A report in the USA Today says that the U.S. ports are busy deepening harbors and building bigger terminals to draw the bigger ships. Across the USA, public ports and their private sector partners will spend more than $46 billion in port-related improvements through 2016, according to the American Association of Port Authorities.
States are seeking to spend billions of dollars to build bigger ports to accommodate the massive ships that will soon be traveling through the canal.
The Panama Canal expansion has sparked the competitive imagination of East Coast and Gulf Coast (EC/GC) port authorities, who hope to capture some of the 70% of U.S. imports currently controlled by West Coast (WC) ports.
Ports typically make their revenues through leases with shipping lines, wharfage fees, and tariffs. So the more containers a port handles, the more money it can make.
"It's the era of big ships," said Richard Larrabee, director of the Port Authority of New York and New Jersey, which is overseeing a $6 billion upgrade to its harbor, container terminals, rail lines and bridges to draw the large ships. The Panama Canal "opened up the notion that we could see ships twice the size we normally do once the canal was opened. That was the real impetus for us."
State governments and their port authorities all along the Gulf and East coasts are seeking to spend billions of dollars building bigger ports as quickly as possible, in a rush to accommodate the larger ships that will start traveling through the canal.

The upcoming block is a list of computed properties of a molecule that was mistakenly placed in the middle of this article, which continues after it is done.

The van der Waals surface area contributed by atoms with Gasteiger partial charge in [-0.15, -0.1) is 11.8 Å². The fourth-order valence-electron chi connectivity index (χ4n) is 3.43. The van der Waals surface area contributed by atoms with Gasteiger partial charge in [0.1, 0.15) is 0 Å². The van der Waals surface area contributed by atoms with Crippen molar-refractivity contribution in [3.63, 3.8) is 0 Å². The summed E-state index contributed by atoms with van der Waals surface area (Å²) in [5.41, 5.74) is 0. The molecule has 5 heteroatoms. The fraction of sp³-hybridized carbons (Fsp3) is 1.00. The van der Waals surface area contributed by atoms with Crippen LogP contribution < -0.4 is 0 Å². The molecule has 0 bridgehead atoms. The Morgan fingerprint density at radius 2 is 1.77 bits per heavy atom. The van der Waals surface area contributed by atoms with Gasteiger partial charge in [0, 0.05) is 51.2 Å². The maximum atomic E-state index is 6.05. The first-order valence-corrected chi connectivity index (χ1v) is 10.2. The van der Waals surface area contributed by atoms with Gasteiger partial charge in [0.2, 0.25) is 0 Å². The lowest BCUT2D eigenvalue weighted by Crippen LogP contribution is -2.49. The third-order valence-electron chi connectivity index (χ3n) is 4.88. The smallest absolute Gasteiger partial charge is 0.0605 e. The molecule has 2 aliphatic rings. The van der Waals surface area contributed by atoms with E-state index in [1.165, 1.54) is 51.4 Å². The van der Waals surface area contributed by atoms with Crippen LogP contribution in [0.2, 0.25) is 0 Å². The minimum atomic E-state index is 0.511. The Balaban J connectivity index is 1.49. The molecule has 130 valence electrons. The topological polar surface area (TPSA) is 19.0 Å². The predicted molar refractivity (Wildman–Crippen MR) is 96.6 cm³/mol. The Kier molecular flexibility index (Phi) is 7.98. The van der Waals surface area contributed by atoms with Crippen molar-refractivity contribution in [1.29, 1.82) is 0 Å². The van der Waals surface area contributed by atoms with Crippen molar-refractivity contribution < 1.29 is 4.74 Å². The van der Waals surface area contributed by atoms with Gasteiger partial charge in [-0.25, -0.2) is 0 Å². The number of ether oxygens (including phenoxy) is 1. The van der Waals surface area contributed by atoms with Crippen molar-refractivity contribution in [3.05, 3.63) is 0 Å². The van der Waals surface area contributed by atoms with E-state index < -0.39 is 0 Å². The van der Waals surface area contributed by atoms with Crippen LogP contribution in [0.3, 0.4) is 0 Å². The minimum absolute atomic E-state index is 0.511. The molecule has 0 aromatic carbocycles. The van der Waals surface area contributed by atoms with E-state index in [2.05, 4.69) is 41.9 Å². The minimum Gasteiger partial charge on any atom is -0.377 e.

Many of the U.S. projects are driven by a variety of factors, the canal expansion being just one of them, said Kurt Nagle, president of the port authorities association. But the Panama Canal Authority's ambitious goal of keeping up with the trend of larger cargo ships has been a model for many U.S. ports, Larrabee said.
Experts at the U.S. Army Corps of Engineers (USACE) call the Panama Canal expansion a likely “game changer” for U.S. trade, potentially redistributing the market share of each coast’s ports, as well as opening up new import and export markets for agricultural and other products along inland waterways.
Some have estimated that container volumes at EC/GC ports could more than double from 2012 to 2029. But with this growth come questions about what major initiatives to expand cargo capacity could mean for public health in these port cities.
"The Panama Canal is a great poster child for what the United States needs
to do if we want to stay competitive in international trade," Nagle said.
If the U.S. doesn’t act fast, port officials agree, it could find itself at a competitive disadvantage compared to other countries. If American ports expand, shipping processes could become more efficient, making American exports less expensive and more attractive. Additionally, failure to expand could facilitate a robust business of feeder ports in Canada, Mexico and the Caribbean.